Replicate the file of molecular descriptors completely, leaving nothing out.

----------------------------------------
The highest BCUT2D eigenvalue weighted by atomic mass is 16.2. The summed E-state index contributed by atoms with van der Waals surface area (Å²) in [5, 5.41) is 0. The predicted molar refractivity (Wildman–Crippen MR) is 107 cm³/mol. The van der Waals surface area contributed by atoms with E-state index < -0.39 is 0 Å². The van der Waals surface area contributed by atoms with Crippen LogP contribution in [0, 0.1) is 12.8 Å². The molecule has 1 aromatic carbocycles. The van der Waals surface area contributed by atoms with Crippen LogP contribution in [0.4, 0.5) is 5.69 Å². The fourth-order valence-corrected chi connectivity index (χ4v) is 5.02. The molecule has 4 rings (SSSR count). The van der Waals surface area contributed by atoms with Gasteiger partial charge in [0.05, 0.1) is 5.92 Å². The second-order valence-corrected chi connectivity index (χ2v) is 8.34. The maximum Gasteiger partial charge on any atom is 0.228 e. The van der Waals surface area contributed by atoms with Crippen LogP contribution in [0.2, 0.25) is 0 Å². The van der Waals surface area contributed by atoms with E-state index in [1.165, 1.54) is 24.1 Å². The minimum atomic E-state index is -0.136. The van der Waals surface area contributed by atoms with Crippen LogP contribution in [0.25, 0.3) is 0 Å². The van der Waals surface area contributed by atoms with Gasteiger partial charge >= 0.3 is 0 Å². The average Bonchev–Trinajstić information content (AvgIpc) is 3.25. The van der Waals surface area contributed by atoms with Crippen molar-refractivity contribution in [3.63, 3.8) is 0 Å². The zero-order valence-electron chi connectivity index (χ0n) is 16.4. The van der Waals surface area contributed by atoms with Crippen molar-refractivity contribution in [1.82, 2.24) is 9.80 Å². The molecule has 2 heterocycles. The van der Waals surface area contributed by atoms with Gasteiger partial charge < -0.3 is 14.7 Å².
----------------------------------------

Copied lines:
The highest BCUT2D eigenvalue weighted by atomic mass is 16.2. The summed E-state index contributed by atoms with van der Waals surface area (Å²) in [5, 5.41) is 0. The predicted molar refractivity (Wildman–Crippen MR) is 107 cm³/mol. The van der Waals surface area contributed by atoms with E-state index < -0.39 is 0 Å². The van der Waals surface area contributed by atoms with Crippen LogP contribution in [0, 0.1) is 12.8 Å². The molecule has 1 aromatic carbocycles. The van der Waals surface area contributed by atoms with Crippen LogP contribution in [0.4, 0.5) is 5.69 Å². The fourth-order valence-corrected chi connectivity index (χ4v) is 5.02. The molecule has 4 rings (SSSR count). The van der Waals surface area contributed by atoms with Gasteiger partial charge in [0.05, 0.1) is 5.92 Å². The second-order valence-corrected chi connectivity index (χ2v) is 8.34. The maximum Gasteiger partial charge on any atom is 0.228 e. The van der Waals surface area contributed by atoms with Crippen LogP contribution in [0.2, 0.25) is 0 Å². The van der Waals surface area contributed by atoms with E-state index in [1.165, 1.54) is 24.1 Å². The minimum atomic E-state index is -0.136. The van der Waals surface area contributed by atoms with Crippen LogP contribution in [0.25, 0.3) is 0 Å². The van der Waals surface area contributed by atoms with Gasteiger partial charge >= 0.3 is 0 Å². The average Bonchev–Trinajstić information content (AvgIpc) is 3.25. The van der Waals surface area contributed by atoms with Crippen molar-refractivity contribution in [3.63, 3.8) is 0 Å². The zero-order valence-electron chi connectivity index (χ0n) is 16.4. The van der Waals surface area contributed by atoms with Crippen molar-refractivity contribution in [1.82, 2.24) is 9.80 Å². The molecule has 2 heterocycles. The van der Waals surface area contributed by atoms with Gasteiger partial charge < -0.3 is 14.7 Å².